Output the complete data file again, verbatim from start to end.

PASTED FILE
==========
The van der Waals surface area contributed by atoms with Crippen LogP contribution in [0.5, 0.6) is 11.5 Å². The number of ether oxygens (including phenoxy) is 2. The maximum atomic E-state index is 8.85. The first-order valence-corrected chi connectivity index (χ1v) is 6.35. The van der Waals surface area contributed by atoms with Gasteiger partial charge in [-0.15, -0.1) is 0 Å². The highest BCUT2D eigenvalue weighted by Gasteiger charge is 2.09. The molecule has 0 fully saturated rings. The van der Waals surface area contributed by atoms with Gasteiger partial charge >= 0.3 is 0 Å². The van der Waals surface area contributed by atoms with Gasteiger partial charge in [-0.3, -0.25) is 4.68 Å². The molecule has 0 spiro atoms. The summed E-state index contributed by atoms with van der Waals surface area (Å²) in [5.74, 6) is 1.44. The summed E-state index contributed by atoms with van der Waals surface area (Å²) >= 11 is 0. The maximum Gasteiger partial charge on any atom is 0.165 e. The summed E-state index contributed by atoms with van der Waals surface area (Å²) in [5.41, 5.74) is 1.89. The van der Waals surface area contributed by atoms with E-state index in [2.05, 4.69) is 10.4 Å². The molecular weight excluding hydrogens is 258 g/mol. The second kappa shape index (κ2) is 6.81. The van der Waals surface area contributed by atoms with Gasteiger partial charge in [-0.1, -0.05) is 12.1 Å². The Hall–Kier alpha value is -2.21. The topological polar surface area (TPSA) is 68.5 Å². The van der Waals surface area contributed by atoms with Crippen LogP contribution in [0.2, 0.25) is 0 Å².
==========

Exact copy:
The van der Waals surface area contributed by atoms with Crippen LogP contribution in [0.5, 0.6) is 11.5 Å². The number of ether oxygens (including phenoxy) is 2. The maximum atomic E-state index is 8.85. The first-order valence-corrected chi connectivity index (χ1v) is 6.35. The van der Waals surface area contributed by atoms with Gasteiger partial charge in [-0.15, -0.1) is 0 Å². The highest BCUT2D eigenvalue weighted by Gasteiger charge is 2.09. The molecule has 0 fully saturated rings. The van der Waals surface area contributed by atoms with Gasteiger partial charge >= 0.3 is 0 Å². The van der Waals surface area contributed by atoms with Gasteiger partial charge in [-0.3, -0.25) is 4.68 Å². The molecule has 0 spiro atoms. The summed E-state index contributed by atoms with van der Waals surface area (Å²) in [5.74, 6) is 1.44. The summed E-state index contributed by atoms with van der Waals surface area (Å²) >= 11 is 0. The maximum Gasteiger partial charge on any atom is 0.165 e. The summed E-state index contributed by atoms with van der Waals surface area (Å²) in [5.41, 5.74) is 1.89. The van der Waals surface area contributed by atoms with E-state index in [2.05, 4.69) is 10.4 Å². The molecular weight excluding hydrogens is 258 g/mol. The second kappa shape index (κ2) is 6.81. The van der Waals surface area contributed by atoms with Gasteiger partial charge in [-0.1, -0.05) is 12.1 Å². The Hall–Kier alpha value is -2.21. The topological polar surface area (TPSA) is 68.5 Å². The van der Waals surface area contributed by atoms with Crippen LogP contribution in [0.2, 0.25) is 0 Å².